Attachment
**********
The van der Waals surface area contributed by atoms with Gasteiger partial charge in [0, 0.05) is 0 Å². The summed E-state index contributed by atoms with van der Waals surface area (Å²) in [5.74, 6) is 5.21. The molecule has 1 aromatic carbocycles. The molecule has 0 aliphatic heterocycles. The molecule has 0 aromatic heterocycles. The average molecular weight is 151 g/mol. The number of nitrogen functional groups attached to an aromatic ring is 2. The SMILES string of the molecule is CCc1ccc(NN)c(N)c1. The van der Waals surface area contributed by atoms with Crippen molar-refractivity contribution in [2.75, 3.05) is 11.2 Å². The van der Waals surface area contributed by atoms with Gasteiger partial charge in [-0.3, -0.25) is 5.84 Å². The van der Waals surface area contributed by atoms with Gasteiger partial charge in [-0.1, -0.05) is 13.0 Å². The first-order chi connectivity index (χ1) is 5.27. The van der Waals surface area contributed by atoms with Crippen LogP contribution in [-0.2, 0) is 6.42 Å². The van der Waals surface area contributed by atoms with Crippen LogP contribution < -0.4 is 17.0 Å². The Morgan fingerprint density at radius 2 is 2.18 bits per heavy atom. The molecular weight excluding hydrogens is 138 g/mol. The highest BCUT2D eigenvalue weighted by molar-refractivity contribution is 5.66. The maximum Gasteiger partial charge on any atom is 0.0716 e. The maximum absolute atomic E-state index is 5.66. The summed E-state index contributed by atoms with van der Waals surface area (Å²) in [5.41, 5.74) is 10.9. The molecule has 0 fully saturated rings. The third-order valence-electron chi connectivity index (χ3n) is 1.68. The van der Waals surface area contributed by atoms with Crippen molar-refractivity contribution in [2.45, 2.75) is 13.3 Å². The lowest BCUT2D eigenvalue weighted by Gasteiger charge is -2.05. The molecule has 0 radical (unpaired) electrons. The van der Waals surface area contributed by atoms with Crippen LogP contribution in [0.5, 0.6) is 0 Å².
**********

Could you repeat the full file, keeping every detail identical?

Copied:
The van der Waals surface area contributed by atoms with Gasteiger partial charge in [0, 0.05) is 0 Å². The summed E-state index contributed by atoms with van der Waals surface area (Å²) in [5.74, 6) is 5.21. The molecule has 1 aromatic carbocycles. The molecule has 0 aliphatic heterocycles. The molecule has 0 aromatic heterocycles. The average molecular weight is 151 g/mol. The number of nitrogen functional groups attached to an aromatic ring is 2. The SMILES string of the molecule is CCc1ccc(NN)c(N)c1. The van der Waals surface area contributed by atoms with Crippen molar-refractivity contribution in [2.75, 3.05) is 11.2 Å². The van der Waals surface area contributed by atoms with Gasteiger partial charge in [-0.3, -0.25) is 5.84 Å². The van der Waals surface area contributed by atoms with Gasteiger partial charge in [-0.1, -0.05) is 13.0 Å². The first-order chi connectivity index (χ1) is 5.27. The van der Waals surface area contributed by atoms with Crippen LogP contribution in [-0.2, 0) is 6.42 Å². The van der Waals surface area contributed by atoms with Crippen LogP contribution < -0.4 is 17.0 Å². The Morgan fingerprint density at radius 2 is 2.18 bits per heavy atom. The molecular weight excluding hydrogens is 138 g/mol. The highest BCUT2D eigenvalue weighted by molar-refractivity contribution is 5.66. The maximum Gasteiger partial charge on any atom is 0.0716 e. The maximum absolute atomic E-state index is 5.66. The summed E-state index contributed by atoms with van der Waals surface area (Å²) in [5.41, 5.74) is 10.9. The molecule has 0 fully saturated rings. The third-order valence-electron chi connectivity index (χ3n) is 1.68. The van der Waals surface area contributed by atoms with Crippen molar-refractivity contribution in [2.45, 2.75) is 13.3 Å². The lowest BCUT2D eigenvalue weighted by Gasteiger charge is -2.05. The molecule has 0 radical (unpaired) electrons. The van der Waals surface area contributed by atoms with Crippen LogP contribution in [0.5, 0.6) is 0 Å².